By Kevin M. Hymel
This article is excerpted from Kevin Hymel’s latest book, Patton’s War: An American General’s Combat Leadership, Volume 2: August—December 1944, published by University of Missouri Press. Volume 2 follows General Patton across France as he helps close the Falaise Pocket, races to the Moselle River, captures Metz and relieves Bastogne.
On the morning of December 22, 1944, at 6:30 a.m., Lieutenant General George S. Patton launched a two-pronged attack through the Ardennes Forest into the left flank of the German offensive during the Battle of the Bulge. He had spent the last four days turning two of his three corps north to both relieve the besieged Belgian town of Bastogne and recapture the Luxembourg town of Echternach.
While Bastogne seemed more urgent—where paratroopers from Brigadier General Anthony McAuliffe’s 101st Airborne Division and tankers and infantrymen from various units had been holding out since December 19—Echternach was just as important to Patton. If he could retake the town, he could simultaneously protect his drive for Bastogne, limit the width of the German offensive, and take the first step toward closing the bulge at its base.
Major General John Millikin’s entire III Corps pushed north toward Bastogne that morning, while only part of Major General Manton Eddy’s XII Corps—Major General LeRoy Irwin’s 5th Infantry Division—battled northeast toward Echternach later in the day in an attack across a 30-mile front. From west to east, Milliken’s III Corps consisted of Major General Hugh Gaffey’s 4th Armored Division, Major General Willard Paul’s 26th Infantry Division, and Major General Horace McBride’s veteran 80th Division.
Gaffey’s 4th Armored got off to a slow start, stymied by craters and blown bridges, but his tanks got rolling later in the day. Gaffey had three combat commands under him: Brigadier General Herbert Earnest’s CCA; Brigadier General Holmes Dager’s CCB; and Colonel Wendell Blanchard’s CCR (Reserve).
Earnest’s CCA reached Martelange while Dager’s CCB reached Menufontaine, about seven miles northwest of Earnest, which, incidentally, freed a number of 28th Division soldiers. Both towns bordered on the Sûre River and both commanders also fought through the night to establish bridgeheads, but Dager pushed further north, to the town of Burnon, creating a gap between the two commands, forcing him to stop and wait for Earnest’s force to catch up.
While Gaffey’s engineers raced to build bridges across the Sûre, General Paul’s 26th Infantry Division made good progress against German delaying actions. General McBride’s 80th Infantry Division had the toughest fight, running up against a defended river line which stalled his division until after dark, when the infantry finally broke through the German lines and pressed north. To confuse the enemy about the offensive, the 23rd Headquarters Special Troop transmitted fake radio traffic between Gaffey and McBride’s headquarters, discussing how they were going into reserve, away from Bastogne.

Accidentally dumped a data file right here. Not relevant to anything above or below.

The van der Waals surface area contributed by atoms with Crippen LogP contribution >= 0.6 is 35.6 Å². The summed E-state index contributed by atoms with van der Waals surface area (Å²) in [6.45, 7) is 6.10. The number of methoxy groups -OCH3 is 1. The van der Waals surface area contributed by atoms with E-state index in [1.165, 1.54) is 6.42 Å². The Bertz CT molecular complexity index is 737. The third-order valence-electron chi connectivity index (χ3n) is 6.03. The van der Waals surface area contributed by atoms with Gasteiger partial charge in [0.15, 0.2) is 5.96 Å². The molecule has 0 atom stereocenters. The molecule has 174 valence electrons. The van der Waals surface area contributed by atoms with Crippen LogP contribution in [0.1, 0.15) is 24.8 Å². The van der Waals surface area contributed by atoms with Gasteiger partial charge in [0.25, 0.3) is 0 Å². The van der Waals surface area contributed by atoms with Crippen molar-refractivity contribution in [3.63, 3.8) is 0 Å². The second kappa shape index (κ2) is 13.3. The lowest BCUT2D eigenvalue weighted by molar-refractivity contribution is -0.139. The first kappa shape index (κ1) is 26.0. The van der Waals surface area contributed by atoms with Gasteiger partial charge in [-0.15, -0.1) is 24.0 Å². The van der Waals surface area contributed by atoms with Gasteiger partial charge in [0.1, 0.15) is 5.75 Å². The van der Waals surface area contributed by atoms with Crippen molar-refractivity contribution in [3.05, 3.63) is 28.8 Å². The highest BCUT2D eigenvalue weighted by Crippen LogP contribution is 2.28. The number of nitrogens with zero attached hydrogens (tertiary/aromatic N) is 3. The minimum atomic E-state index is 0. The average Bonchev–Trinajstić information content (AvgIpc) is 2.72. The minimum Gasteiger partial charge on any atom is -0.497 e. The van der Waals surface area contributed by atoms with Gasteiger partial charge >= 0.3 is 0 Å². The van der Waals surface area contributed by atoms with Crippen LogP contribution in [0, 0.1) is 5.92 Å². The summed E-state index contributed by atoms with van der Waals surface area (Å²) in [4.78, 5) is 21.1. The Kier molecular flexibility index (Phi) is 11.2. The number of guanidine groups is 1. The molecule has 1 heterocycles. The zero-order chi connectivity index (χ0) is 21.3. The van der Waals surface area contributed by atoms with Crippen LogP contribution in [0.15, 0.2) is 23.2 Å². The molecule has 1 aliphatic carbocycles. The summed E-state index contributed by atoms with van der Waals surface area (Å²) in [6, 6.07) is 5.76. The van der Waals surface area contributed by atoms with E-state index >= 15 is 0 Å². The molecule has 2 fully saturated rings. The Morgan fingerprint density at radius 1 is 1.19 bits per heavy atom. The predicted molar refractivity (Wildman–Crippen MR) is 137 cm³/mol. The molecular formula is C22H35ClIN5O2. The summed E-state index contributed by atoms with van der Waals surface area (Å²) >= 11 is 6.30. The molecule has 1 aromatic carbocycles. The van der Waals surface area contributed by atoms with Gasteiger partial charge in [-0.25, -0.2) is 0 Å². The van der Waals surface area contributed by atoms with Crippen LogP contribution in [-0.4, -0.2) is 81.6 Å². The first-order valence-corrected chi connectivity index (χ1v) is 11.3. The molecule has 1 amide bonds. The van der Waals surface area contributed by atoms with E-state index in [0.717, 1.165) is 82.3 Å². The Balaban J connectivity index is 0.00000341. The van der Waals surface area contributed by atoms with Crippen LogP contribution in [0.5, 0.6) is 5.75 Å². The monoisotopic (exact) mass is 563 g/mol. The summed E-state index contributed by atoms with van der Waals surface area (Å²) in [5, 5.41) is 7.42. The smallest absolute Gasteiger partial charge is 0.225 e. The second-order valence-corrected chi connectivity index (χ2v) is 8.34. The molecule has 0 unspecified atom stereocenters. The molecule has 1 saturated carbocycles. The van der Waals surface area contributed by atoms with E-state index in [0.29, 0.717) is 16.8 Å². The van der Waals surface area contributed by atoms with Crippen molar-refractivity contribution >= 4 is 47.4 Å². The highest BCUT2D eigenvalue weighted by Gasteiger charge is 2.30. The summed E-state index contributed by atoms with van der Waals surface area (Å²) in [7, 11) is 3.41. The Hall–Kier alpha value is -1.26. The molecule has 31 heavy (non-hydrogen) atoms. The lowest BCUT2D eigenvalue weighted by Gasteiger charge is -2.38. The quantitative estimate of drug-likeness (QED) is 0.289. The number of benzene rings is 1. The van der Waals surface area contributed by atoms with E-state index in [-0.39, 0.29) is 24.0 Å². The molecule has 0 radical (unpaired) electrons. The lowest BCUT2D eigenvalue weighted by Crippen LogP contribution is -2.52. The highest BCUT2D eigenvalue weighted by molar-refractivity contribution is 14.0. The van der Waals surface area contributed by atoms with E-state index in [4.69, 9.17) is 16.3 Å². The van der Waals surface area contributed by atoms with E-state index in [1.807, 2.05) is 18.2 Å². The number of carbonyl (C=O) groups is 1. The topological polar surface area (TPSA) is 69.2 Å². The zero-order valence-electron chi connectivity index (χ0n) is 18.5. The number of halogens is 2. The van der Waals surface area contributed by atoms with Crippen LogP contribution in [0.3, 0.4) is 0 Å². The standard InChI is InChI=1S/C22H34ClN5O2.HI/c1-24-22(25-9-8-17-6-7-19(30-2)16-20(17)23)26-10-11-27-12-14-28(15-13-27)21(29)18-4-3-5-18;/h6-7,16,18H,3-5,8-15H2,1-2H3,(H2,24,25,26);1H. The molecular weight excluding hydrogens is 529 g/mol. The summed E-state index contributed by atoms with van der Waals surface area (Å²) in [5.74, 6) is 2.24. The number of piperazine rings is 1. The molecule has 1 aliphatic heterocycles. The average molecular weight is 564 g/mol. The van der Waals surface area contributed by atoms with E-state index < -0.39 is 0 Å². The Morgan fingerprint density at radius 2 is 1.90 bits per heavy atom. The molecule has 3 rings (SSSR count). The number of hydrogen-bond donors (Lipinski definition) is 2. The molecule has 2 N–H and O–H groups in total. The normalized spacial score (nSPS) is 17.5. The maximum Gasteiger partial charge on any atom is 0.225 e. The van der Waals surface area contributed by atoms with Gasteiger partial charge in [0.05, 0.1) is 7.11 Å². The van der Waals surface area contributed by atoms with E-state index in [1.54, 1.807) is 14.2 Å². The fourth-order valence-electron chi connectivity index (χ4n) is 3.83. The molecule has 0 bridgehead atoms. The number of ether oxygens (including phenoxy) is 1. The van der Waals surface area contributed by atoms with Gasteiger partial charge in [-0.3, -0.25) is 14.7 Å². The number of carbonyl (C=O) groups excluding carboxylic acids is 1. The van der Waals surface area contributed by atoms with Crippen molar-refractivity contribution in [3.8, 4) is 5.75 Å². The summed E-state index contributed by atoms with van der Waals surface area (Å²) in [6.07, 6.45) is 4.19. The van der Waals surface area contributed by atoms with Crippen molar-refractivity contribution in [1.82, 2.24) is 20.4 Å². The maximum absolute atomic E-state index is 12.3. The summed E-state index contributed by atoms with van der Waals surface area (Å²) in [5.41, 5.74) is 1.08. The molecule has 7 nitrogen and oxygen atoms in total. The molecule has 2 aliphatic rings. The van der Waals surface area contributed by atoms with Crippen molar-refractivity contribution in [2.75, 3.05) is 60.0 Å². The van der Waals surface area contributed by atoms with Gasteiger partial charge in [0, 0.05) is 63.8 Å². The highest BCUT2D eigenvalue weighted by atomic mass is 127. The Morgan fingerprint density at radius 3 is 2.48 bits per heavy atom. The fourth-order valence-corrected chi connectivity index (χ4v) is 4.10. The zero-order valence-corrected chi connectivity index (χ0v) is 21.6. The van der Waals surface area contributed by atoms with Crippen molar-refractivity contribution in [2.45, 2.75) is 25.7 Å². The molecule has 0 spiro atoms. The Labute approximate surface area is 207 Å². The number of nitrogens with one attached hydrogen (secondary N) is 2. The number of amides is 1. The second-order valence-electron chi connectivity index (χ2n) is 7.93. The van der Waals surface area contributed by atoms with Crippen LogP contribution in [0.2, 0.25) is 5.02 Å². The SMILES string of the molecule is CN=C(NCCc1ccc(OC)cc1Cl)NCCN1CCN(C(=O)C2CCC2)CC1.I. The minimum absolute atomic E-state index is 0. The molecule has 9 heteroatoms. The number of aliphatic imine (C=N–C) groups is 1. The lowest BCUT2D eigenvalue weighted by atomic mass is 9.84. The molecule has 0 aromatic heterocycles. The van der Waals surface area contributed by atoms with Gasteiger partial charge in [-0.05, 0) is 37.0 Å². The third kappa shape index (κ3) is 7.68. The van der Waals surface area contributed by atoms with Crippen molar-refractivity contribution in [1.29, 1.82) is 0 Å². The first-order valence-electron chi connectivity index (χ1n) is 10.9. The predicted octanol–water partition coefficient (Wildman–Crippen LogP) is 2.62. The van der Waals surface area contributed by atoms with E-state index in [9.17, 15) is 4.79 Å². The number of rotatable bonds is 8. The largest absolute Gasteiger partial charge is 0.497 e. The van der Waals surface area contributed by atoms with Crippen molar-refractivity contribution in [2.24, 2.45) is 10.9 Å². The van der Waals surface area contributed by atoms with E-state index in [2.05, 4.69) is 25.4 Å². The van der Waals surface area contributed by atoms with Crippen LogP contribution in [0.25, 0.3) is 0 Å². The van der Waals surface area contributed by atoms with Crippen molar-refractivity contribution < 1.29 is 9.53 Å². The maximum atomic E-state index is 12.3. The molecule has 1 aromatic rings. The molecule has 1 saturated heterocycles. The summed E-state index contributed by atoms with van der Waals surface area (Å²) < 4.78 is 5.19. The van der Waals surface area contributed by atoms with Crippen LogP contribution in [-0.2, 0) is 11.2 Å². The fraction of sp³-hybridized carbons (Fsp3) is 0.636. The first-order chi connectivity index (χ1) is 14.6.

As the attack progressed, Patton called a staff meeting at 11 a.m. and immediately referenced the weather. “The Lord kind of played me a dirty trick,” he said before breaking into a smile, “but maybe he knows better, but we sure could have used some good flying weather, [although we] killed a lot of Germans.” When a message arrived from Millikin, Patton lamented the possibility of him getting killed on his first day in battle. “This is a big day for him,” he told the staff. “[It will] make him or break him.”
Six hours after Millikin’s tanks and infantry started pushing north, up at Bastogne a group of German soldiers carrying a white flag approached the American perimeter with a surrender ultimatum. Glidermen from the 101st Airborne blindfolded the Germans and escorted them to McAuliffe’s headquarters.
McAuliffe had been asleep when word came through about the ultimatum. “Nuts!” he said, as he roused from his sleeping bag. The Germans demanded he surrender by 4 p.m. or Bastogne would be annihilated by German artillery fire. McAuliffe had been in communication with General Troy Middleton, commander of VIII Corps, and although he never mentioned it, he knew that Patton was on the way. At first, McAuliffe thought the Germans wanted to surrender to him. When one of his staffers explained that it was the other way around, he exploded with anger. “Us surrender, awe nuts!” Still, he was not sure how to respond to the ultimatum until one of his staff officers suggested the word “Nuts.”
The response was typed up and given to the Germans, who were blindfolded again and escorted out. When one finally read the message and asked what it meant, one of the American escorts told him, “It means go to hell.” The response became an inspirational mantra to both the men inside Bastogne and those fighting towards it.